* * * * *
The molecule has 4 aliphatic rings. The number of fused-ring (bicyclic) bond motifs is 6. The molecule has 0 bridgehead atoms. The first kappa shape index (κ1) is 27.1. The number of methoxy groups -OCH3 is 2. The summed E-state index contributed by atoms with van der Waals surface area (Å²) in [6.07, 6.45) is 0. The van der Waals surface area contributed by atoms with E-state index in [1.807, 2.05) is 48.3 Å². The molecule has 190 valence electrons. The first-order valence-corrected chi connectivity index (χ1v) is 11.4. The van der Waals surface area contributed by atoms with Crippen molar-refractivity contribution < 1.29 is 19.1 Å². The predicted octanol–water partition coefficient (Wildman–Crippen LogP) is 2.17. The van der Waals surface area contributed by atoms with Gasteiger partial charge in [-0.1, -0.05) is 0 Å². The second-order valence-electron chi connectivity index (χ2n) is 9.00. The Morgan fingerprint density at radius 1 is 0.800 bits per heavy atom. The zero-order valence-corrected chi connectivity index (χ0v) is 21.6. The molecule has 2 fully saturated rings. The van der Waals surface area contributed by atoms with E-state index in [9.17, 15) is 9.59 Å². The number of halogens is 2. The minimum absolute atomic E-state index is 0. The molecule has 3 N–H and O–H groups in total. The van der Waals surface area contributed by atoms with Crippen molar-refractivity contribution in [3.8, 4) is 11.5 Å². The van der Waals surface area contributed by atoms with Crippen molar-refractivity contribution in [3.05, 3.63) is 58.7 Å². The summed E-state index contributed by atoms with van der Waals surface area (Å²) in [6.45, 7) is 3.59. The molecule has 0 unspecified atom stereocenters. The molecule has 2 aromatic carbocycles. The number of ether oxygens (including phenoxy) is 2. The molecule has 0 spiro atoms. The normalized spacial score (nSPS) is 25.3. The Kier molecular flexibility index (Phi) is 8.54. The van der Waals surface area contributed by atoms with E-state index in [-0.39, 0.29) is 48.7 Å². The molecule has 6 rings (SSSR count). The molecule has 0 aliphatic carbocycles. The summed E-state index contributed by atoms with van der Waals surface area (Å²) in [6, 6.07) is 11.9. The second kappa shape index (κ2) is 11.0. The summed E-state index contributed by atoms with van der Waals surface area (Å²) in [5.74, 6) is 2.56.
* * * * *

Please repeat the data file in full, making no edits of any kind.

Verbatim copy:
The molecule has 4 aliphatic rings. The number of fused-ring (bicyclic) bond motifs is 6. The molecule has 0 bridgehead atoms. The first kappa shape index (κ1) is 27.1. The number of methoxy groups -OCH3 is 2. The summed E-state index contributed by atoms with van der Waals surface area (Å²) in [6.07, 6.45) is 0. The van der Waals surface area contributed by atoms with E-state index in [1.807, 2.05) is 48.3 Å². The molecule has 190 valence electrons. The first-order valence-corrected chi connectivity index (χ1v) is 11.4. The van der Waals surface area contributed by atoms with Crippen molar-refractivity contribution < 1.29 is 19.1 Å². The predicted octanol–water partition coefficient (Wildman–Crippen LogP) is 2.17. The van der Waals surface area contributed by atoms with Gasteiger partial charge in [-0.1, -0.05) is 0 Å². The second-order valence-electron chi connectivity index (χ2n) is 9.00. The Morgan fingerprint density at radius 1 is 0.800 bits per heavy atom. The zero-order valence-corrected chi connectivity index (χ0v) is 21.6. The molecule has 2 fully saturated rings. The van der Waals surface area contributed by atoms with E-state index in [9.17, 15) is 9.59 Å². The number of halogens is 2. The minimum absolute atomic E-state index is 0. The molecule has 3 N–H and O–H groups in total. The van der Waals surface area contributed by atoms with Crippen molar-refractivity contribution in [3.8, 4) is 11.5 Å². The van der Waals surface area contributed by atoms with Crippen molar-refractivity contribution in [3.05, 3.63) is 58.7 Å². The summed E-state index contributed by atoms with van der Waals surface area (Å²) in [6.45, 7) is 3.59. The molecule has 0 unspecified atom stereocenters. The molecule has 2 aromatic carbocycles. The number of ether oxygens (including phenoxy) is 2. The molecule has 0 spiro atoms. The normalized spacial score (nSPS) is 25.3. The Kier molecular flexibility index (Phi) is 8.54. The van der Waals surface area contributed by atoms with E-state index in [-0.39, 0.29) is 48.7 Å². The molecule has 6 rings (SSSR count). The molecule has 0 aliphatic carbocycles. The summed E-state index contributed by atoms with van der Waals surface area (Å²) in [6, 6.07) is 11.9. The second kappa shape index (κ2) is 11.0. The summed E-state index contributed by atoms with van der Waals surface area (Å²) in [5.74, 6) is 2.56.